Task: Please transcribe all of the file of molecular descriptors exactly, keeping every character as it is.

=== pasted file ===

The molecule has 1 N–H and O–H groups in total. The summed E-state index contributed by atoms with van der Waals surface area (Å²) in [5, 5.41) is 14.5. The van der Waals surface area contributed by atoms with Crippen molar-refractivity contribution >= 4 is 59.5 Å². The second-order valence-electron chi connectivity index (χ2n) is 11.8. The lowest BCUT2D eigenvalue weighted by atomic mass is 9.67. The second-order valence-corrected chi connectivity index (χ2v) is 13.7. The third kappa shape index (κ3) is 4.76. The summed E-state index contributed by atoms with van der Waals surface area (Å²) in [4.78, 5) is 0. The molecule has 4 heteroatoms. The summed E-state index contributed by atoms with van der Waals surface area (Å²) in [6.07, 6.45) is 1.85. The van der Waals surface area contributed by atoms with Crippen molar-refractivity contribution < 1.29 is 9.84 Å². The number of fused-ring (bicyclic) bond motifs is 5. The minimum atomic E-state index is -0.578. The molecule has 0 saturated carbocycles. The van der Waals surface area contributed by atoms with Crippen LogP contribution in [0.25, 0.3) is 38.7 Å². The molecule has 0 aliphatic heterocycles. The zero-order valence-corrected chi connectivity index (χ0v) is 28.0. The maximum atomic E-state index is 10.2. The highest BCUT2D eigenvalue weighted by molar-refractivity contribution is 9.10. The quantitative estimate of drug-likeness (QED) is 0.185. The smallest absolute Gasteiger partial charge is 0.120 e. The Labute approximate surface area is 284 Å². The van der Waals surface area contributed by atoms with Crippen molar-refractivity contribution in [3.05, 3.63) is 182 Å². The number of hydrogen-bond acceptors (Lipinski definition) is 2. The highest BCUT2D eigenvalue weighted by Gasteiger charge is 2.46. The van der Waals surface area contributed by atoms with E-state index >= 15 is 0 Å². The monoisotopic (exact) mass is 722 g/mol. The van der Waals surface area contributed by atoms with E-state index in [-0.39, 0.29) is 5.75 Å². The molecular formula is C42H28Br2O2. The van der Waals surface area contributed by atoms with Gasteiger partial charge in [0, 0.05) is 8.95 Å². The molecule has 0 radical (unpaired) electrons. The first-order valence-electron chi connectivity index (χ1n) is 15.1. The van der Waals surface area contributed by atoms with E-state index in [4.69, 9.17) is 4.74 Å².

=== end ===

The molecule has 1 N–H and O–H groups in total. The summed E-state index contributed by atoms with van der Waals surface area (Å²) in [5, 5.41) is 14.5. The van der Waals surface area contributed by atoms with Crippen molar-refractivity contribution >= 4 is 59.5 Å². The second-order valence-electron chi connectivity index (χ2n) is 11.8. The lowest BCUT2D eigenvalue weighted by atomic mass is 9.67. The second-order valence-corrected chi connectivity index (χ2v) is 13.7. The third kappa shape index (κ3) is 4.76. The summed E-state index contributed by atoms with van der Waals surface area (Å²) in [4.78, 5) is 0. The molecule has 4 heteroatoms. The summed E-state index contributed by atoms with van der Waals surface area (Å²) in [6.07, 6.45) is 1.85. The van der Waals surface area contributed by atoms with Crippen molar-refractivity contribution < 1.29 is 9.84 Å². The number of fused-ring (bicyclic) bond motifs is 5. The minimum atomic E-state index is -0.578. The molecule has 0 saturated carbocycles. The van der Waals surface area contributed by atoms with Crippen LogP contribution in [0.25, 0.3) is 38.7 Å². The molecule has 0 aliphatic heterocycles. The zero-order valence-corrected chi connectivity index (χ0v) is 28.0. The maximum atomic E-state index is 10.2. The highest BCUT2D eigenvalue weighted by molar-refractivity contribution is 9.10. The quantitative estimate of drug-likeness (QED) is 0.185. The smallest absolute Gasteiger partial charge is 0.120 e. The Labute approximate surface area is 284 Å². The van der Waals surface area contributed by atoms with Crippen molar-refractivity contribution in [3.05, 3.63) is 182 Å². The number of hydrogen-bond acceptors (Lipinski definition) is 2. The highest BCUT2D eigenvalue weighted by Gasteiger charge is 2.46. The van der Waals surface area contributed by atoms with E-state index >= 15 is 0 Å². The monoisotopic (exact) mass is 722 g/mol. The van der Waals surface area contributed by atoms with E-state index in [-0.39, 0.29) is 5.75 Å². The molecular formula is C42H28Br2O2. The van der Waals surface area contributed by atoms with Gasteiger partial charge in [0, 0.05) is 8.95 Å². The molecule has 0 radical (unpaired) electrons. The first-order valence-electron chi connectivity index (χ1n) is 15.1. The van der Waals surface area contributed by atoms with E-state index in [4.69, 9.17) is 4.74 Å².